Patriots players often resort to “Ask Bill” when trying to dodge an undesirable question.

Belichick turned the tables at his presser, and basically said, “Ask Brady,” when it came to Deflategate.

His Hoodiness left the impression that his franchise quarterback would be able to clear up the confusion.

Brady selects the game balls the Patriots submit to the officials for inspection two hours and 15 minutes before every game. The Patriots submitted 24 footballs before the Colts game, according to Brady.

The Patriots already were getting plaudits for using their golden boy QB as a human shield for their tight-lipped, curmudgeonly coach.

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Brady stepped to the podium in the afternoon and calmly answered questions for more than a half-hour. However, he provided no insight.

“I’m not a conspiracy theorist. I don’t know what happened. I have no explanation for it,” Brady said. “I don’t know what happened between the time that I touched it. Really, until Monday morning, I had no idea what happened with the balls.”

Brady said, “I didn’t alter the ball in any way.”

“I would never do anything outside of the rules of play,” he said. “I would never have someone do something that I thought was outside of the rules of play.”

The problem is that the Patriots’ version of events requires a rewriting of the narrative we’ve become so familiar with when it comes to the team.

That — thanks to the braintrust of Belichick and Brady — they’re never caught off guard and are more prepared and better educated than the rest of their peers.

When your coach has cultivated a reputation as being omniscient in all areas of the game, it’s a bit difficult for him to convince people he was totally ignorant of what was happening with his team’s game balls.

When your quarterback is known to be such a perfectionist he will actually run a pass route himself to show a receiver exactly how he wants it done, it’s hard to convince people he didn’t notice the footballs he was throwing were underinflated.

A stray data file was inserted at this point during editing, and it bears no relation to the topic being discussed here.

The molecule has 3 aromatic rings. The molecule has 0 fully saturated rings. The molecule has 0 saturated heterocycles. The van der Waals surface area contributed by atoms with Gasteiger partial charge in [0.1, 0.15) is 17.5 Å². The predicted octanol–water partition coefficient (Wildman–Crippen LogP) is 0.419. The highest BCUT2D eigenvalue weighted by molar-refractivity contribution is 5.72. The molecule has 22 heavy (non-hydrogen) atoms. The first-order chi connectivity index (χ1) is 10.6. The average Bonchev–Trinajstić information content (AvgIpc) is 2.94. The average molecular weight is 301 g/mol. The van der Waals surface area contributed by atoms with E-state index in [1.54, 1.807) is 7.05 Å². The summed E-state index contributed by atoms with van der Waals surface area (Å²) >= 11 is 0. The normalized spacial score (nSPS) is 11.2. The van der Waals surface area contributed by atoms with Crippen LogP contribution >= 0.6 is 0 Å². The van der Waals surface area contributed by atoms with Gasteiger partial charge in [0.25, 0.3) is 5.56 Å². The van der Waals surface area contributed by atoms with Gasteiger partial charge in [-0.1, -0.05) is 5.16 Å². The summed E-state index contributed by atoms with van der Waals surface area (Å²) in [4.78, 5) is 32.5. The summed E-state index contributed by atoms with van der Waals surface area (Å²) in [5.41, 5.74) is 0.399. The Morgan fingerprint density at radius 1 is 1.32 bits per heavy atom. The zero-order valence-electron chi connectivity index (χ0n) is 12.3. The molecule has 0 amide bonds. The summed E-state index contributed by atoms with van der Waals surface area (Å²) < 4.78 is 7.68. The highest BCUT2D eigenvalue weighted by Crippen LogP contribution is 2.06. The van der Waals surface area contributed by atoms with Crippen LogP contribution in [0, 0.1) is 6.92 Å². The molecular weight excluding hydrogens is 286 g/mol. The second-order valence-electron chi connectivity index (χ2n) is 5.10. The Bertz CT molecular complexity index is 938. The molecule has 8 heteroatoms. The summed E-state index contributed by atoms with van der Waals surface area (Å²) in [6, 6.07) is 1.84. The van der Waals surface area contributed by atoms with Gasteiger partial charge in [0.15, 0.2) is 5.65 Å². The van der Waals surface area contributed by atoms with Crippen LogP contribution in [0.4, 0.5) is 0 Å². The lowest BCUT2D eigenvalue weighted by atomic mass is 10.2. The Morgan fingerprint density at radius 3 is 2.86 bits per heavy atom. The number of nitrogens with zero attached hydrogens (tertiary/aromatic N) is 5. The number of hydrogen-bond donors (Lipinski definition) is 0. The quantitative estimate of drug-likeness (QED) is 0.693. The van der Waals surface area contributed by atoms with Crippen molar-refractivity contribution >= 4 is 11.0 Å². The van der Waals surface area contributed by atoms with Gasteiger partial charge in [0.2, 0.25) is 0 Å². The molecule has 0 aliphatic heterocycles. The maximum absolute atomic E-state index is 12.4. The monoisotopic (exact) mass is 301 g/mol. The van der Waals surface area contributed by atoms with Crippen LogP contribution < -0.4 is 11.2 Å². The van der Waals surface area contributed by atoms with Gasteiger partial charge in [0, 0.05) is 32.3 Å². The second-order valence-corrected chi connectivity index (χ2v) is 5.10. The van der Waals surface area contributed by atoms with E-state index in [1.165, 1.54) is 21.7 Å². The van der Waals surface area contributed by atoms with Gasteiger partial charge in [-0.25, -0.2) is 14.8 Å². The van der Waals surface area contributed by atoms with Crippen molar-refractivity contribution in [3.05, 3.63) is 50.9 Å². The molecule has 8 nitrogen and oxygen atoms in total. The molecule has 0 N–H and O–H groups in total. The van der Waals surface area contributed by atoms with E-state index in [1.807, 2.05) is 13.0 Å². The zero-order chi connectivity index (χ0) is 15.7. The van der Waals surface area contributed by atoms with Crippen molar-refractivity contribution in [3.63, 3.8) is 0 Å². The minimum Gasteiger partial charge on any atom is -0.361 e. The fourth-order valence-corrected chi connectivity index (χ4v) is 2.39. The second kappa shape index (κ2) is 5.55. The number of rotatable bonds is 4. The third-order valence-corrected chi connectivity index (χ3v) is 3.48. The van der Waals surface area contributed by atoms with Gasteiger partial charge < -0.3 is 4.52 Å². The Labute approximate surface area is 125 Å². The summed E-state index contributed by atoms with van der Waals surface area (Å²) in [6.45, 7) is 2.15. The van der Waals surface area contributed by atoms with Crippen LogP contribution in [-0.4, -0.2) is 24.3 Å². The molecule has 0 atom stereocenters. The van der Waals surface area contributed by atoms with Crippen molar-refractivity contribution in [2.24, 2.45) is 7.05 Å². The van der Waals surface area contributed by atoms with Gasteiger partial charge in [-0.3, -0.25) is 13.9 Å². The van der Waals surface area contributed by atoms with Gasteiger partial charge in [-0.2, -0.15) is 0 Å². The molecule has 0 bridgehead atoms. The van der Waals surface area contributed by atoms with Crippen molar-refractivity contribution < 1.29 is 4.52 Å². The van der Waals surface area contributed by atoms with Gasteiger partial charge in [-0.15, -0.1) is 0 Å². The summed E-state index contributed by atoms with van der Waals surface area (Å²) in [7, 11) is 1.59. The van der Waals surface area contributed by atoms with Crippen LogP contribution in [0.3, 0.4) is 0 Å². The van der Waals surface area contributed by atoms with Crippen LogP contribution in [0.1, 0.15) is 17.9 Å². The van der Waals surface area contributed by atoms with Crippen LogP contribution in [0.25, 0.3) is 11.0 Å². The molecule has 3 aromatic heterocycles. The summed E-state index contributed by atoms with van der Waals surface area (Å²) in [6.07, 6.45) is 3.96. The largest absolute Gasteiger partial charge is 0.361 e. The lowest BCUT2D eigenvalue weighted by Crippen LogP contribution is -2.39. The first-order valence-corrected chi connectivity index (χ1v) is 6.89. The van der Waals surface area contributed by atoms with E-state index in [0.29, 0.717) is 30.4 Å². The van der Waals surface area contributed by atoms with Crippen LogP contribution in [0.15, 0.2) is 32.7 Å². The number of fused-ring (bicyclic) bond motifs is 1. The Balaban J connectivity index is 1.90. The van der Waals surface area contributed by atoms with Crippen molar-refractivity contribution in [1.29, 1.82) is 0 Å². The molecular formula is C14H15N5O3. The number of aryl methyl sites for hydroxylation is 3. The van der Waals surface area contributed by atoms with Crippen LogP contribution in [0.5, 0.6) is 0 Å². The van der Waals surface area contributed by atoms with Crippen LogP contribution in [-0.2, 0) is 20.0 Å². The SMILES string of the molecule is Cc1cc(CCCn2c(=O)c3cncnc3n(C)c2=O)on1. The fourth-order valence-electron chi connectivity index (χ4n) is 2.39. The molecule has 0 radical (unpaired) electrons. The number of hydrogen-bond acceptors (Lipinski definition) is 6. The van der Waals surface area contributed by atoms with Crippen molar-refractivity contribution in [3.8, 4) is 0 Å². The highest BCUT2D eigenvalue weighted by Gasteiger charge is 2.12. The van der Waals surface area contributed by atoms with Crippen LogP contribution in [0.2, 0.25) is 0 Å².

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The Patriots could be absolutely telling the truth. The footballs may have become deflated for reasons out of their control.

But to believe that we have to discard and dispel some of the Patriot Way mythology.

They can’t be prepared for every situation and possibility and lose track of the inflation of their own game balls.

The real issue for those who are inclined not to believe Brady and Belichick is not Deflategate. It’s Spygate.

In Bill We Trust is just a regional phrase.

The Patriots’ well of trust nationally ran dry during Spygate.

Patriots haters are overjoyed at the thought of seeing the Patriots get leg-swept off their pigskin pedestal.

The pent-up resentment and mistrust from Spygate has been bubbling beneath the surface.

All it took was another allegation of rule book impropriety to be reintroduced at a boil.

Instead of taking the air out of Deflategate once and for all, the Patriots just fell flat.


Christopher L. Gasper can be reached at cgasper@globe.com. Follow him on Twitter @cgasper.